Can Dogs Smell Firearms?

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Introduction

When it comes to pet dogs, it’s unlikely that they will be able to sense a firearm that is in a home. However, as there are dogs that can sniff out things such as drugs, bodies, and bombs, a dog can be trained to sniff out firearms. 

Dogs that can sniff out firearms are becoming more and more popular to help police officers keep places such as airports safe. These dogs are trained in a specific way, so that they can sniff out and sense firearms and then alert their handlers to the location or the person who has them.

Signs Dogs Can Smell Firearms

Just like a dog who can smell drugs or a bomb, a firearm-trained dog should be able to signal and alert their handler that they have found something. You have probably seen online or on the television how a dog behaves if they have found something that they are looking for. 

In many cases, we see this depicted by dogs barking persistently once they have found the item in question. However, although some dogs do bark, dogs are not usually trained to bark when an item such as a firearm is found. Instead, the dog is trained to alert their handler in either an aggressive way or in a passive way. 

A dog who has been taught to act in an aggressive way will dig, claw, or paw to make the handler aware that they have located something. The dog is also trained not to harm the object, place, or person where they have found it. A dog that has been trained in a passive way will stare, stand, or sit where they believe the firearm is. These dogs will not whine, bark, or alert in any other manner.

Body Language

Signs a dog has detected a firearm include:
  • Staring
  • Alert
  • Barking
  • Digging
  • Sniffing

Other Signs

More cues a dog may give when finding a firearm are:
  • Sitting
  • Following
  • Pawing

History Behind Dogs Smelling Firearms

Due to their powerful sense of smell, there is a long history of dogs seeking and sniffing out things that humans can’t.

In the 1940s, dogs that could smell bombs were first trained. This was to help to locate German mines, and from this point onwards, this method of detection began to increase in popularity.

Nowadays, dogs that have been specially trained can sniff out firearms as well as drugs, bombs, electronics, and even human bodies. As issues with firearms continue to rise in America, there has been an increase in dog training to seek out firearms and ammunition. Once a gun has been fired, the odor of the gunpowder remains on the gun. This usually has a distinct smell that a dog is more than capable to detect. Once a dog can recognize this odor, they are able to locate a firearm in most circumstances.

An example of this was seen by an especially trained German Shepherd in America. The dog located a gun under a carpet and was able to alert the handler by nudging its nose on the carpet. From the dog’s reaction, the handler (who was a police officer) was able to locate a firearm. This is just a single example of how dogs can help locate firearms and help to prevent acts related to violence.

When it comes to breeds of dogs, Springer Spaniels are known to be particularly good at locating firearms due to their sense of smell and their enthusiasm. When it comes to retrieval, Labradors excel in this aspect.

science Behind Dogs Smelling Firearms

As dogs have an amazing sense of smell, they can locate things that humans will never be able to. Scientists believe that dogs can smell scent particles at parts per trillion, as a dog’s sense of smell is 10,000 times stronger than a human. As their noses are so sensitive, they are sometimes the only option for catching criminals and eradicating firearms.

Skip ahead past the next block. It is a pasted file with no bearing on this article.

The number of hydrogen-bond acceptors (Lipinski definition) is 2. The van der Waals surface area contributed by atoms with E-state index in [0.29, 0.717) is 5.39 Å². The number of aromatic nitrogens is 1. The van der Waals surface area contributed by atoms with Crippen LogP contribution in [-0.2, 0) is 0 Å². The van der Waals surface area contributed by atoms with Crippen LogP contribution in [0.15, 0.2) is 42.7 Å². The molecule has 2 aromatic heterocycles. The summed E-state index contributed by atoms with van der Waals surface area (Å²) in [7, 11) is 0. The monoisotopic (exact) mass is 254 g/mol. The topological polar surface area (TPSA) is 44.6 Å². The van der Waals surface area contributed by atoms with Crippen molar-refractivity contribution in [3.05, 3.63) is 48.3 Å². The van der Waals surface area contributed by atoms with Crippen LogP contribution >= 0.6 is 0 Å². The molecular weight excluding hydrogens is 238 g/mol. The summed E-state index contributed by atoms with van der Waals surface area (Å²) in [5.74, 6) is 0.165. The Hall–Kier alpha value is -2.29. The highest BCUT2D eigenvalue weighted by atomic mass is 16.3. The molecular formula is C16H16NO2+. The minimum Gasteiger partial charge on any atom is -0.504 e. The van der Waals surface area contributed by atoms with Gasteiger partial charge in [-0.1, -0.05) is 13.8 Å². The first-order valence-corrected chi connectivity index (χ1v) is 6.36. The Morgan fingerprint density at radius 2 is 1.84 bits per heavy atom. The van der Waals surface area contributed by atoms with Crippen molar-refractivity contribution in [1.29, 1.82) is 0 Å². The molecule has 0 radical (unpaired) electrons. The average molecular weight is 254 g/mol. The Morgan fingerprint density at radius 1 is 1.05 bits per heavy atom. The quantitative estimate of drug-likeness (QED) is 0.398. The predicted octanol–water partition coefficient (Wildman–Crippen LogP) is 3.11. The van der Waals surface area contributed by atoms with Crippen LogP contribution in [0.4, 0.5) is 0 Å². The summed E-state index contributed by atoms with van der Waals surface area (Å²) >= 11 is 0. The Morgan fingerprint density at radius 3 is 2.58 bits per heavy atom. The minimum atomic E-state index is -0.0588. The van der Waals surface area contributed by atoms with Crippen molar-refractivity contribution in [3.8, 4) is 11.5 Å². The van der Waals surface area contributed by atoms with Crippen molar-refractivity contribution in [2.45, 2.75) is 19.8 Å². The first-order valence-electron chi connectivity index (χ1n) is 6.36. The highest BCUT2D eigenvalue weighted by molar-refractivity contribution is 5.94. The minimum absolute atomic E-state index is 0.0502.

That being said, smell recognition and training plays an important role here too because dogs that are untrained won't often notify their owners of different smells. A firearm scent has to be trained and recognised by your dog. 

Training a Dog to Smell Firearms

It is clear that dogs interpret their world via their noses and their powerful sense of smell. As humans, we are unable to do this. Additionally, dogs have another advantage over us: they can sniff closer to a firearm as they are already on all fours, so they are naturally closer to the ground.

A dog that is trained to sniff out firearms is trained to smell gunpowder and the residue it creates. Even in a situation where there is only one bullet in a firearm and that gun has never been used, a dog is able to identify this scent. 

In a situation where a gun has been fired in the past but no longer has any bullets in it, a dog is still able to pick up the scent of the gunpowder. The scent of the gunpowder is at its strongest two to three hours after shots of a firearm have been fired, so in an ideal situation, firearm-sniffing dogs need to be on the scene of a crime within this time period. That said, the smell of the gunpowder can be two to three days old and a trained dog will still be able to smell it.

Dogs that have been trained to detect firearms are trained to smell a few different odors that are related to firearms. For instance, they are trained to sniff out guns that have not been used or touched for a number of months. Specifically, they are trained to locate firearms such as assault rifles and handguns.

Just like dogs that are trained to sniff out drugs or bombs, firearm-trained dogs are trained in the same way. So they are provided with a scent and then taken to a location where that scent is hidden, and they need to sniff out where that exact location is. 

In the beginning, a dog will be rewarded for simply acknowledging the fact they can sense an object. As training continues, these dogs will eventually only receive rewards if they can detect the item and make their handler aware in the correct manner. This could be by staring at the object, scratching or pawing the object, sitting where the object is, or putting their nose at the object.